We have worries of eating right, eating wrong, ensuring we have a financially and emotionally stable permanent home for our little ones, all the little bits of crap that they will never use, have the best pregnancy multivitamins, are eating dairy-free, meat-free, gluten-free, paleo, vegan, keto GOD KNOWS WHAT! Oh, and not to mention exercising sufficiently enough, and balancing studying or a career too., knowing for certain how we will feed and receiving vitriol for our choices from either the breast-feeding mafia or the formula-feeding army. Also, if you already have children and extra demands, then you are actually looking at balancing the snot, trauma and stress on top of even more spinning plates.


All of those worries, mixed with the ticking clock of the 9 months until showdown can add extra pressure to say the least. On top of this, you also have a delicious, bubbling cauldron of hormones and pregnancy, not the greatest environment to harbour emotional balance – put it that way!


I remember how I worried about everything. At one point, I developed a tiny rash on my stomach and I was not able to sleep until around 3am because I was convinced that it would somehow pass through to the baby and harm it. Similarly, whenever I had a cold or a fever, I thought I was harming the baby too. The worry of sustaining such a fragile life by myself terrified me, so everything seemed to trigger my anxiety. Anything could go wrong and it felt like it would always be my fault as the walking life support system of my growing baby. I remember how I kept prodding my stomach to check the baby was still moving enough, waking the poor little thing up while he was sleeping and trying to grow. Whenever cramps would occur, the feeling of sheer panic that I was going to miscarry would flood my thoughts. I even remember anxiously going to the toilet to check for blood or any signs that I might start to miscarry.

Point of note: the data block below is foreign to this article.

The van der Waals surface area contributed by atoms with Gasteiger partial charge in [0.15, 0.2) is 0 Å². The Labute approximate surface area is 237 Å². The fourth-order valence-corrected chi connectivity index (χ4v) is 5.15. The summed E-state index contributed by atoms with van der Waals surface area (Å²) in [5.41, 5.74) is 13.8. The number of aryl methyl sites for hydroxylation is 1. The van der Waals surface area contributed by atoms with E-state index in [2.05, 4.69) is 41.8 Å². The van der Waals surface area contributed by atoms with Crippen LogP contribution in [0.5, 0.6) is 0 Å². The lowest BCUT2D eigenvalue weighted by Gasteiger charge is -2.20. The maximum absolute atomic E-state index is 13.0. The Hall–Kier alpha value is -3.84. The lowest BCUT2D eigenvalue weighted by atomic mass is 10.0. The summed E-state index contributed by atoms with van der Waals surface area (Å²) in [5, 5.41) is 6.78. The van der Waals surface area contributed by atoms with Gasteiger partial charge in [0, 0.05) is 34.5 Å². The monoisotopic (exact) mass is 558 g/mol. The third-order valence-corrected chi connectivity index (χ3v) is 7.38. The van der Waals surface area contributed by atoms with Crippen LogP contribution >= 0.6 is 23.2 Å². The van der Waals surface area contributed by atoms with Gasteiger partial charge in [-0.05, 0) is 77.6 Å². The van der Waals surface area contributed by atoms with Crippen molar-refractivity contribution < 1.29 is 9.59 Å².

The worst symptom had to be the constant paranoia. I was paranoid that people had negative intentions around me and that I needed to protect the baby from those feelings at all costs. The curtains were drawn, a limit of only two close friends were ever allowed around and I cut myself off from most of my acquaintances or colleagues by withdrawing from social media completely. I found their constant pregnancy-related questions to be invasive and predatory and subsequently blocked out most of the people I used to regularly come into contact with. In hindsight I can see that these were the actions of someone clearly acting out of fear, a natural response to feeling understandably vulnerable. Now that I can reflect on it, it is clear that I felt scared and threatened. Those people may not have actually intended to seem intrusive. What I didn’t understand at the time is that it is an intriguing curiosity to see a pregnancy develop from a distance. I have learned that it is all about perspective and that our vision can be easily clouded through assumptions made when we feel threatened – a very common symptom of anxiety in general.


Here is a list of the most common symptoms of prenatal anxiety. If you find that any of these apply to you.


Symptoms of Prenatal Anxiety Physical Symptoms:

  • Feeling light headed or nauseous

  • Sweating

  • Racing heart-beat

  • Faster breathing

  • Feeling restless/ wanting to move around

  • Needing to go to the toilet more

  • Tingling in fingers and toes


Thoughts and Feelings:

  • Unable to keep calm/ tense

  • Worrying about the worst

  • Feeling like time is going to quickly or too slowly

  • Anxiety

  • Paranoia that people are staring at you

  • Worrying that you are being irrational